Pathways: Herring Cove
January 21st - February 19th, 2022
Opening Reception: January 21st, 6-9pm
FOR IMMEDIATE RELEASE
Freight+Volume is thrilled to present Pathways: Herring Cove, a solo exhibition by Dylan Hurwitz, on view at 39 Lispenard St. from January 21st through February 19th, 2022. We will host a public reception on January 21st, 6-9pm.
Dylan Hurwitz's depictions of queer beach scenes radiate an intimacy which is transportive. Pathways—similar to neural connections, to the tracings of human bodies weaving through brush, or the face to face encounters which occur whenever you ask for directions to an unknown place—are Hurwitz's primary metaphors. The kind of utopian sociability specific to Herring Cove, Provincetown, for example, which constitutes the theme of his current exhibition, prefigures the range of expression that Hurwitz traces out in his paintings. Less portraits or landscapes than poetic dedications to Herring Cove, Hurwitz's most recent body of work celebrates the experience of loving touch between men, and the power of sex to forge new pathways of intimacy, care, and healing.
The removal of shame, and a certain joyousness in the space created by the body, is essential to this vision of queer community. Legs, pubic hairs, a visibly naked stomach—these are the signposts that often line the shore of Herring Cove. A kind of dialogue emerges where the bodies that inhabit this littoral climate take on a responsive shape in relation to their environment. As the viewer gazes through the legs of a stranger, these legs-become-monoliths are not less supple for becoming so perspectivally mountainous.
The seemingly massive scale of the body’s appendages, and the closeness of bodies generally—such that the viewer seems to inhabit their skin, smoking their joint, looking down at his own pubic hair as much as theirs—doesn’t in any way diminish the grandeur of the surrounding environment. The water, the beach, the sky—these elements are all given their due weight, and even retain their scale in relation to the nearness of the bodies presented. What Hurwitz's paintings introduce is an interconnectedness that places all the markers and delights of the body and queer sexuality on an equal plane with the environment in which they exist.
In this way, skin becomes a skein that weaves through the figurations of nature. Less like a memory, and more like the world-transforming pervasiveness of an epiphany, the contours of a walkway in a work like Blue Path, for instance, are imbued with the organicity of the human body. This winding pathway, stippled with sunlight, as well as footprints and detritus dropped from surrounding trees, is like a finger moving through a person's hair. Similarly, the structure in the distance visible through the branches (which could simply be a body of water) takes on a sexual allure, a phallic shape only partially concealed by a pubic beard of trees.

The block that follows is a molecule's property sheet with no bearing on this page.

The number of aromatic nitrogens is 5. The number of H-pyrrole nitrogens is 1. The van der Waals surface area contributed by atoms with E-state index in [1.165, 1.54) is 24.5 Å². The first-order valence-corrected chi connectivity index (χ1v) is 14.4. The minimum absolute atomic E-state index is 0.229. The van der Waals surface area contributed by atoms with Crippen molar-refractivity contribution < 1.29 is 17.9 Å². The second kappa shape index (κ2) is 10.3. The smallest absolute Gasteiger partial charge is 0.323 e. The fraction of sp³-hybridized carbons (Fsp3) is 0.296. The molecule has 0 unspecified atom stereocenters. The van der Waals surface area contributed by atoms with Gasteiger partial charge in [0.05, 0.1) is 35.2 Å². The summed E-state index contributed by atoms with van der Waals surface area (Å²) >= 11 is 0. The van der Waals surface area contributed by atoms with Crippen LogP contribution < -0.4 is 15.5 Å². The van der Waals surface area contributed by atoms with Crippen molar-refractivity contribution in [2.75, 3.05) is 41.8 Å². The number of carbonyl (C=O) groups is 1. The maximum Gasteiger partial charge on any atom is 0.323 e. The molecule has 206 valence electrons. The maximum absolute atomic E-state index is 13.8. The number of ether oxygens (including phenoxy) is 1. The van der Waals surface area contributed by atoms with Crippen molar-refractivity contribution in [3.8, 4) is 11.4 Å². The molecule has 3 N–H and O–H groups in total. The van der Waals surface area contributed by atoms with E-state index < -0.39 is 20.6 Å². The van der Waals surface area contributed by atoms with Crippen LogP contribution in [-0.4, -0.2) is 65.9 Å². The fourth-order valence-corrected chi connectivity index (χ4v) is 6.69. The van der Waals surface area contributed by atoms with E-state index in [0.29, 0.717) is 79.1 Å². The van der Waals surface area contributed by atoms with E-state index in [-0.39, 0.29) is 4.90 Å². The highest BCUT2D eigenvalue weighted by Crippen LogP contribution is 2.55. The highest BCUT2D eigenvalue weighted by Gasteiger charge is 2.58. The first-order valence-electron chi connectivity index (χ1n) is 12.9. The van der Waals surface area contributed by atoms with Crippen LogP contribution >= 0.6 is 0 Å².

An essential feature of Hurwitz's vision of queer community is expressed by his use of foreshortening. Generally, this technique is used to create the illusion that an object is receding into a distant background. But the stomachs Hurwitz paints, as well as the pathways to Herring Cove that he has come to know so well, have a foreshortened aspect which serves to highlight their connectedness to the space around them. While a "straight" or conventional use of foreshortening might emphasize the separation of naked bodies and paths from the setting surrounding them, Hurwitz uses foreshortening to highlight a continuity between body, pathway, and environment. All of which creates a sense of anticipation and excitement, only partially concealed by an airy cloth of radical discretion.
Hurwitz's paintings of winding pathways introject into the consciousness of the viewer some kind of utopian promise. In either case, Hurwitz's work communicates with a warmth and vitality that appeals to this most universal layer of our collective psyche. As Pathways: Herring Cove illustrates, permissive sexual freedoms allow for a perception of nature (in both its inner and outer workings) that is less like regarding an object from without, and more like an experiential insight gained through the very fact of one's embodiment. This form of knowledge, where experience and possibility come into a momentary and momentous confluence, is what Hurwitz captures across the intimacy of each canvas.
Through Hurwitz’s haptic, beachy landscapes, and the fleshy semaphore of bodies he describes along the shores of Herring Cove, there is an attempt to preserve and protect queer space. Nature, in these paintings, becomes a stage for queer gathering and community, rather than an ambiguous moral order which violently overtakes our experience of love and expressivity.